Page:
What a difference seven days make. A week ago, the political scene was dominated by talk of parliamentary procedures, after the government attempted a questionable move to rewrite the new Elections Law. Now, after the partial militarization of the city last week, the takeover of the Metropolitan Police on Saturday, the firebombing of Globovisión on Sunrday morning, the running street battles between opposition activists and National Guardsmen near Altamira on Monday and an opposition march that ended in a cloud of tear gas and confusion yesterday, such concerns look oddly parochial. The question exercising the nation now is rather more immediate: has the country been put, de facto, under a state of exception?
This new constitutional euphemism for what used to be known as a “state of emergency” and its concomitant suspension of constitutional rights has been worrying opposition activists for months. There’s a good case to be made that, rather than making a formal – and legal – announcement, the government has decided to implement the State of Exception de facto. Certainly, much of what’s gone on in the last few days is incomprehensible in any other terms. The presence of troops, including army units, on the streets is clearly exceptional, as are the military checkpoints set up on the roads into the city. With day-to-day security in the city now openly in the hands of the military, much of the effect of a state of exception is simply already in place. And as the government displays greater and greater contempt for legal formalities, it becomes ever more plausible that a full state of exception could be implemented without ever having been declared.
As for the government takeover of the Metropolitan Police (known here as the PM), it’s not so much exceptional as just plain illegal, not to mention its being a gross provocation that has escalated political tensions in the capital to heights unseen since April. In appointing a Freddy Bernal loyalist with well-known ties to the Bolivarian Circles to head the PM, the government has made it clear it’s not so much interested in taking over the police as in dismantling it. There was never a chance that its rank-and-file officers would accept orders from the leader of the street gangs they’ve been fighting for nearly a year. So aware was Mr. Sánchez Delgado that the officers would not accept his authority that throughout his first 48 hours as police chief he didn’t even bother to call around to the various precincts – the government instead sent military units to guard them, with machine-gun turrets turned toward the police stations’ doors. Sánchez Delgado did eventually get around to visiting the various precincts – flanked by Freddy Bernal and a number of Bolivarian Circle activists.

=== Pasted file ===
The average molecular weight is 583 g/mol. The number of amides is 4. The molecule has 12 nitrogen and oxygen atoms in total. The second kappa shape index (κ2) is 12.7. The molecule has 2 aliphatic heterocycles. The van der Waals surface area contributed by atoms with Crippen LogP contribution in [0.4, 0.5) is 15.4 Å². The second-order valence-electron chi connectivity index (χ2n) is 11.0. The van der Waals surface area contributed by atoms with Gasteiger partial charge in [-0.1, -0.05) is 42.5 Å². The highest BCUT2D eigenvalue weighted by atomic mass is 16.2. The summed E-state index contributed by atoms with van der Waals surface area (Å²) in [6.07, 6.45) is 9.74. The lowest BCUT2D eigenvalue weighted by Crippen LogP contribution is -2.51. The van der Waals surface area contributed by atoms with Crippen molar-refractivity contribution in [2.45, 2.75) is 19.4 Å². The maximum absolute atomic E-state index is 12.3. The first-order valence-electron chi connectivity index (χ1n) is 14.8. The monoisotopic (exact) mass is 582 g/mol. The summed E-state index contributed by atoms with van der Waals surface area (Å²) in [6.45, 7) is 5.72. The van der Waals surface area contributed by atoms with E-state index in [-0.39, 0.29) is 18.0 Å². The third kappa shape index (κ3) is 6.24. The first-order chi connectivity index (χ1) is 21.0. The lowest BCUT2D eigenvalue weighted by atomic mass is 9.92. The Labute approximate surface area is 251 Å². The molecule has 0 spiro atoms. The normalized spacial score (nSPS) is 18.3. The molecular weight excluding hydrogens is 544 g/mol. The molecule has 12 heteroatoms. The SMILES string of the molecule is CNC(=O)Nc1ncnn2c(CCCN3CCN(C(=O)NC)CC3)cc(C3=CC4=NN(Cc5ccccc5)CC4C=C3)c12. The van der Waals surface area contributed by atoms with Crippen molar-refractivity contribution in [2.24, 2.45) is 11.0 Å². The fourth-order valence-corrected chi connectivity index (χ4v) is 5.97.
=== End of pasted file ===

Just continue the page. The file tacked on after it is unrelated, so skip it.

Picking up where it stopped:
What’s clear is that such reckless provocations have once again put opposition moderates (there no longer seems to be any such thing as “chavista moderates”) in an awkward position. Ultimately, a civilized “electoral outcome” is just not in the government’s interests. Recent polls show clearly that two out of three voters would ask for Chávez’ resignation, a proportion so large that the opposition now stands a good chance of exceeding the 3.7 million votes that would be needed to turn out the president in a formal revocatory referendum.
The government must prevent a vote – and raising political tensions as high as possible seems to be the route they’ve chosen to do so. Under such circumstances, opposition moderates’ calls for dialogue, negotiations, and ballot boxes look more and more out of step. Radical voices, from General Medina Gómez to Copei’s Sergio Omar Calderón, start to seem like a compendium of common sense. And while the Coordinadora Democrática has not left César Gaviria’s negotiating table, expectations for that exercise – which were low to begin with – are withering into nothingness.
The next move in this three-dimensional chess game is up to the Supreme Tribunal, which will have to rule on the constitutionality of the government’s takeover of the PM. Magistrate Hadded Moustafa Paolini has been assigned the task of drafting a ruling. He is said to be one of Proyecto Venezuela’s men on the Tribunal, making it seem likely he’ll side with the opposition. The question, then, will be whether his fellow magistrates back him and, if they do, whether President Chávez will heed the ruling. Failure to do so would represent the government’s clearest, starkest snub to the rule of law yet. But heeding the Tribunal would be a striking humiliation for a government that has staked so much on the PM powergrab. One way or another, the nation’s political future now hangs on this decision, and on the president’s reaction to it.
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